Learn to Mask Quotes and Illustrations on Photos in Procreate | Voni Lim | Skillshare

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Learn to Mask Quotes and Illustrations on Photos in Procreate

teacher avatar Voni Lim, The Pupil of Stuff

Watch this class and thousands more

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Taught by industry leaders & working professionals
Topics include illustration, design, photography, and more

Watch this class and thousands more

Get unlimited access to every class
Taught by industry leaders & working professionals
Topics include illustration, design, photography, and more

Lessons in This Class

9 Lessons (1h 1m)
    • 1. Introduction

    • 2. Class Project

    • 3. Prepare Your Photos

    • 4. What Is A Layer Mask?

    • 5. Style 1: Add Text

    • 6. Style 2: Hand Lettering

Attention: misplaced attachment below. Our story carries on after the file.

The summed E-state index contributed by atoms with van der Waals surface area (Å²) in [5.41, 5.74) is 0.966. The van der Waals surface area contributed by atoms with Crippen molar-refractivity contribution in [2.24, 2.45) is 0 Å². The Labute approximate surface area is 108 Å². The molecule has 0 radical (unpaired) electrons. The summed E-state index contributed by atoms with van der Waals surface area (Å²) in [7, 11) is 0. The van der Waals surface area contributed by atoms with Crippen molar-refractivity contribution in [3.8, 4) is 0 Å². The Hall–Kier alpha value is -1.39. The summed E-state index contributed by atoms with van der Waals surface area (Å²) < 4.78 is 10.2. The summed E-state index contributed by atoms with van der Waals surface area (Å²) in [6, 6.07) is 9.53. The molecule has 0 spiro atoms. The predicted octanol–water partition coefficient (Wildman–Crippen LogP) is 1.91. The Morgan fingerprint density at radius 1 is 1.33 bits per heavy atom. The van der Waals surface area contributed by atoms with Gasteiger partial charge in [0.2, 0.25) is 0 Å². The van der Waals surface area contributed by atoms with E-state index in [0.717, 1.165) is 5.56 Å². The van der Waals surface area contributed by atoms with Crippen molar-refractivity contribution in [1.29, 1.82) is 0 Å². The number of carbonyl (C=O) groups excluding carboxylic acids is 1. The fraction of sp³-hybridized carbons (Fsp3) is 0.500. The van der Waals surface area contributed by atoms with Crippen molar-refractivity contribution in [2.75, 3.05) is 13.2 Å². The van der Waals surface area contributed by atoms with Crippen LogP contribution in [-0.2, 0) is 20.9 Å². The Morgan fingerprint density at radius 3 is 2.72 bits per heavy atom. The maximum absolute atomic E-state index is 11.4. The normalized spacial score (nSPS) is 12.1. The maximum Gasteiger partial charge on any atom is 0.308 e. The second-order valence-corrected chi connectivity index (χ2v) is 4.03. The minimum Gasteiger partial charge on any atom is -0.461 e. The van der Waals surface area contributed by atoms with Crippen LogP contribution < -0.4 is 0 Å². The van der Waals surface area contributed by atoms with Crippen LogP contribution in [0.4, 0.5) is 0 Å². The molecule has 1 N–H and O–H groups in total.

• 7. Style 3: Geometric Patterns

    • 8. Bonus Style: Hand Drawn Elements

    • 9. Wrap Up & Takeaways

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About This Class


There are many apps out there that allow you to insert a text or graphic into your photo, but a lot of them come with basic fonts and if you want more, you are required to pay a fee. What if you could turn your photos into a piece of artwork by hand lettering a quote or illustrating a quick pattern into your photos?

In this class, you will learn how to add quotes and illustrations into your photos using Procreate! This class is great for anyone who would like to add a touch of your own creativity to your personal photos or learn how to combine digital art styles and photographs into a mixed media art.

What we want to achieve in this class is to learn how to use a specific tool called the layer mask. If you’ve always felt confused or intimidated by the mask layer, this class will help you demystify that tool!

Going through this class will help you:

  • Exercise your creativity